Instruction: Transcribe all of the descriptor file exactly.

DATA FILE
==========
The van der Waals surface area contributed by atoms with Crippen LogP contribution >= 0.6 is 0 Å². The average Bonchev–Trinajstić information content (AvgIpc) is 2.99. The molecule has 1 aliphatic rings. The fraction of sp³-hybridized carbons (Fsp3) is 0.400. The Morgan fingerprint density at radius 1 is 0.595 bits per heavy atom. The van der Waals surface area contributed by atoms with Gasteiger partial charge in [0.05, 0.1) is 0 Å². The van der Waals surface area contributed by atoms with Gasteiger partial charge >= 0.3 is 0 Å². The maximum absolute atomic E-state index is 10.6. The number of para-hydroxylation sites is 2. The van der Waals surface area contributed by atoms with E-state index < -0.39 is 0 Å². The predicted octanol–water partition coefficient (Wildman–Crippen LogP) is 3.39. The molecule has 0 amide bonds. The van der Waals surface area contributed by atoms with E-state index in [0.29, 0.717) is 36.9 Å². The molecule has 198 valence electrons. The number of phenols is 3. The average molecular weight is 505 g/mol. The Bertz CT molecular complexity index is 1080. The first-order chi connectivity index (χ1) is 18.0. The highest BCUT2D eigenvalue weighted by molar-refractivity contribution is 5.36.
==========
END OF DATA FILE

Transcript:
The van der Waals surface area contributed by atoms with Crippen LogP contribution >= 0.6 is 0 Å². The average Bonchev–Trinajstić information content (AvgIpc) is 2.99. The molecule has 1 aliphatic rings. The fraction of sp³-hybridized carbons (Fsp3) is 0.400. The Morgan fingerprint density at radius 1 is 0.595 bits per heavy atom. The van der Waals surface area contributed by atoms with Gasteiger partial charge in [0.05, 0.1) is 0 Å². The van der Waals surface area contributed by atoms with Gasteiger partial charge >= 0.3 is 0 Å². The maximum absolute atomic E-state index is 10.6. The number of para-hydroxylation sites is 2. The van der Waals surface area contributed by atoms with E-state index < -0.39 is 0 Å². The predicted octanol–water partition coefficient (Wildman–Crippen LogP) is 3.39. The molecule has 0 amide bonds. The van der Waals surface area contributed by atoms with E-state index in [0.29, 0.717) is 36.9 Å². The molecule has 198 valence electrons. The number of phenols is 3. The average molecular weight is 505 g/mol. The Bertz CT molecular complexity index is 1080. The first-order chi connectivity index (χ1) is 18.0. The highest BCUT2D eigenvalue weighted by molar-refractivity contribution is 5.36.